Long development cycles of compiled languages – the real killer

Ever asked yourself what are the reasons for the rise of scripting  languages like PHP, Ruby, Groovy for web development in the last couple of years? Let’s take the concrete case of Java. Common critiques of the language and the API’s, and the J2EE/JEE frameworks were/are in a loose historical order:

  • performance – too slow: this was quite a while ago. JVM’s are very fast nowadays
  • bloated: still true for some aspects. E.g. no closures (still..)
  • too complex & heavyweight, meaning too many dependencies to setup and take care of. Especially for J2EE this was the case. JEE changed a lot here.

The list could go on, but is mostly centered on those arguments which are however mostly referring older releases of the language and its libraries. Nowadays JEE is actually very lightweight, has a great set of tools that speed up app development and is lighening fast. With the advance of tooling support, common IDE’s make it irrelevant if you have to generate setters and getters (bloated?) or not, and enable refactoring of code with a button click.

When you compare the (web)framework support between Java and interpreted scripting languages Java has learned a lot from past mistakes with J2EE 1.2-1.4. CoC (Convention over Configuration), DRY (Don’t repeat yourself), Scaffolding, etc. can be found in Java frameworks just as in RoR. I don’t think that there’s a general winner – this really depends on the task and situation at hand.

Then there’s dynamic types vs. static types. There are pro and cons for both here, I prefer static typed to detect errors early at development time.

I claim that the real reason for the continued success of scripting languages are the faster development cycles. Especially there is no compilation, un- and redeployment needed. This speeds up development considerably and enables more trial and error coding if you feel like – though better do white-box testing.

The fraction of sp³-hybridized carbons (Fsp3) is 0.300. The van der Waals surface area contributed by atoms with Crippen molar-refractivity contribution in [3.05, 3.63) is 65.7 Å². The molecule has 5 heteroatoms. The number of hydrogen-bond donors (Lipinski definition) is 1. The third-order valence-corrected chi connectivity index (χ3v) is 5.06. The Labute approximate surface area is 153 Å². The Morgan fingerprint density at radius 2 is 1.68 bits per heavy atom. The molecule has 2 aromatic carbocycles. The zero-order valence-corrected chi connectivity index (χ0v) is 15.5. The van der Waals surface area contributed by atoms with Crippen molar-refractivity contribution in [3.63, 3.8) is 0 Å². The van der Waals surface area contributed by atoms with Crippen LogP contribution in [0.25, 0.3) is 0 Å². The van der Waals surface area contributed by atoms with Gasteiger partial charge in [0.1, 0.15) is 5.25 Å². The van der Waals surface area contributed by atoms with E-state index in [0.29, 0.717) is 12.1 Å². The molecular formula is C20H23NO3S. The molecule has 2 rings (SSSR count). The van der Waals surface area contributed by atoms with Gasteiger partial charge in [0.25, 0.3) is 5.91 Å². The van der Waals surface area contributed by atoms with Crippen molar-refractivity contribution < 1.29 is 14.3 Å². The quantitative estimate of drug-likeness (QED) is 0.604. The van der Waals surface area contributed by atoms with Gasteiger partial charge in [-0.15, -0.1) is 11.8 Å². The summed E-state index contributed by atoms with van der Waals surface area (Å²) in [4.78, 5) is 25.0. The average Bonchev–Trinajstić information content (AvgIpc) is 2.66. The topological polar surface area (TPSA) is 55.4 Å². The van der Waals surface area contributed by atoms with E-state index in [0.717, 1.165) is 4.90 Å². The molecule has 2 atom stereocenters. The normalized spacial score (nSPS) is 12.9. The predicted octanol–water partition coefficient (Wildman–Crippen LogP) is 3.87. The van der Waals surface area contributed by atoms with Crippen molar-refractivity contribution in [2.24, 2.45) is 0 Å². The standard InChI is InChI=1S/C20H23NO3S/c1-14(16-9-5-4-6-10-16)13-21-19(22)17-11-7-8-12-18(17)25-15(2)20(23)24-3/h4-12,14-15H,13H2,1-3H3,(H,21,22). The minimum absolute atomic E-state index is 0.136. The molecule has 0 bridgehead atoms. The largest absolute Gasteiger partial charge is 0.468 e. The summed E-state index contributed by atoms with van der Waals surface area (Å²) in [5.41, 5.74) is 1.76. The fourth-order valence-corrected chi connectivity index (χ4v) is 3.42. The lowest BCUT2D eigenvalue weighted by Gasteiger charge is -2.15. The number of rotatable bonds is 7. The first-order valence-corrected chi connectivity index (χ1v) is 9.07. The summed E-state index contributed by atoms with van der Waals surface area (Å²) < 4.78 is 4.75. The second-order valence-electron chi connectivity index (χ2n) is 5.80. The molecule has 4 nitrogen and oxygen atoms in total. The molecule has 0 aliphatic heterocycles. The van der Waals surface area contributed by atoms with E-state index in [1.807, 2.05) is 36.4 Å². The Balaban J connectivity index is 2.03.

Apart from that I cannot see any real advantage of interpreted languages today especially in compare to Java. The JVM is some of the most advanced piece of technology we have today: robust, scales, understood and has many mature implementations on all platforms.

What is your preferred language and why?

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  1. steven
    Posted September 5, 2009 at 4:44 pm | Permalink

    well said

  2. Posted September 7, 2009 at 9:31 pm | Permalink

    I agree that this is a big part of the reason. The other is that because scripting languages are reflective in nature, it is easier to extend them in exotic ways, for example to build DSLs – and this capability can make them very well suited to solving certain kinds of problems more easily.

  3. Posted September 8, 2009 at 5:54 am | Permalink

    It’s just a choice against short term or long term advantages.
    Here in my company I do Java development, but recently I did a grails project,
    which is being liked here and is being promoted.

    The project took little time to develop, but now they are rolling it off to many users and i have reservations about it’s scalability.

    So now i should ideally port it to java for scalability since it has been accepted by management.

    So in my view you should use both static and dynamic typed languages, dynamic to do POCor prototype quickly and showcase and statically do it after wards to scale.